… the bishop stands and lays his hands upon your head saying, “N. is baptized in the name of the Father and of the Son and of the Holy Spirit.” He wears the same vestments as before, when he sealed your forehead while you knelt, and when he blessed the water.
Then the bishop lays his hand upon your head with the words, “In the name of the Father,” and while pronouncing them pushes you down into the water. You obediently follow the signal he gives by word and gesture, and bow down under the water. You incline your head to show your consent. … [this is repeated for the Son and the Holy Spirit]
Then you come up out of the font to receive the completion of the mystery.
As soon as you come up out of the font, you put on a dazzling garment of pure white.
When you have received grace by means of baptism, then, and put on this shining white garment, the bishop comes to you and puts a seal in your forehead, saying, “N. is sealed in the name of the Father and of the Son and of the Holy Spirit.”58
The pressing of the priest’s hands on the head of the Christian, whether in baptism, anointing, or other rites, can be a symbol of submitting to the authority of the Lord and even of bearing burdens that may be placed on the believer through divine channels. Shoulders, back, neck, and head — all may remind us of taking on the yoke of Christ, leading ultimately to entering the presence of God in a “dazzling garment of pure white.”
Grace and Works: What the Yoke Teaches Us
Matthew 11:28–30 is an excellent passage for clarifying some of the widespread Christian confusion about grace, works, and salvation. Some of our fellow Christians misunderstand LDS teachings regarding grace, feeling that our choice to obey God and respect his commandments somehow means we think we earn our salvation and thereby deny the mercy and grace of Christ. That confusion sometimes becomes frenetic when our critics discuss the temple, which to them epitomizes Mormon emphasis on works and self-righteousness rather than relying on the merits of Christ. The concept of having to keep specific commandments in order to have a Church leader give you a temple recommend may be at the apex of their loathing of the temple.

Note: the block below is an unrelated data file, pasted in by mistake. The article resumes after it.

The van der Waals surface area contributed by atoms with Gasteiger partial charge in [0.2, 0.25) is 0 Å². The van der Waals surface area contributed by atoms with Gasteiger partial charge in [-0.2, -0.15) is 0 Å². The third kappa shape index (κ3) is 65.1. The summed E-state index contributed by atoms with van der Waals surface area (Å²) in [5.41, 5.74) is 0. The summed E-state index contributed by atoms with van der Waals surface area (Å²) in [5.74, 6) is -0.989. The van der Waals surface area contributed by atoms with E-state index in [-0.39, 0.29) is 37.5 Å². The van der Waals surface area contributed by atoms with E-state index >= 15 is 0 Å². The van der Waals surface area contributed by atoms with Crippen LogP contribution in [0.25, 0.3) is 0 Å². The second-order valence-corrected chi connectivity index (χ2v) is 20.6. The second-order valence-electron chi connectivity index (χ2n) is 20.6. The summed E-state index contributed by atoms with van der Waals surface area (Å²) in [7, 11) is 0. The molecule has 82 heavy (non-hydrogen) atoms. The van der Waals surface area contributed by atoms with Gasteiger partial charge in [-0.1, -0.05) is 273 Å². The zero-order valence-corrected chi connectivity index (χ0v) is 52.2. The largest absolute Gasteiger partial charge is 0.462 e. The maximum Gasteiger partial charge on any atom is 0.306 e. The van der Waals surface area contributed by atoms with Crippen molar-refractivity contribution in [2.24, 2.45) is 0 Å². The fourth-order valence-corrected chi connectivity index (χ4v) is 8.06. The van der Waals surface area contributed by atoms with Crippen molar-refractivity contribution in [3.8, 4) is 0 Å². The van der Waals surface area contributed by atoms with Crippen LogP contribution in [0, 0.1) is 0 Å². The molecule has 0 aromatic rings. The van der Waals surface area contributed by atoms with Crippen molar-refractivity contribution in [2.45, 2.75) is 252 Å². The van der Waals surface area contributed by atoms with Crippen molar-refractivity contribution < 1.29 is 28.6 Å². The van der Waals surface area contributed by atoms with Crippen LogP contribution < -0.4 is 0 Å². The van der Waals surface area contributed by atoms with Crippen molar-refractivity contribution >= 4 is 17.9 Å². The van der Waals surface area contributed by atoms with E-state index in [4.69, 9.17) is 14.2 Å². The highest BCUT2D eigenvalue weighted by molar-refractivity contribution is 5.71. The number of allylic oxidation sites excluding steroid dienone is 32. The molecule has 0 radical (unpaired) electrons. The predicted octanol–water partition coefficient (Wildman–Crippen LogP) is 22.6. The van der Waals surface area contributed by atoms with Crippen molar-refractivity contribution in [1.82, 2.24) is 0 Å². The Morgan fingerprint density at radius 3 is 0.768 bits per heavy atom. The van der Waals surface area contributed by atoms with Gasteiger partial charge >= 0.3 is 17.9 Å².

Recognizing that Christ gives us commandments in no way undermines the grace that he offers. Christ actually gives two commandments in Matthew 11:28–30. First, he calls us to come unto him. And then we are to take his yoke upon us and learn from him. No aspect of the obvious work involved in taking up the yoke of Christ implies that we earn our ticket to heaven through works, or that we have abandoned grace. Believing in him, acknowledging him, looking to him is the first step. It is not the completion of his plan for us. But it is a wonderful beginning. First, we have faith in Christ and come unto him. Then we follow, serve, obey, and endure to the end. The yoke and the temple help us on that journey.
Clement of Alexandria, in the initial quotation above, refers to the grace of Christ in the same paragraph that invokes taking up the yoke of Christ. An even earlier Christian Clement, Clement of Rome, the first Apostolic Father of the early Church, who died in 99 ad, speaks of the “yoke of his grace” in his epistle, First Clement.59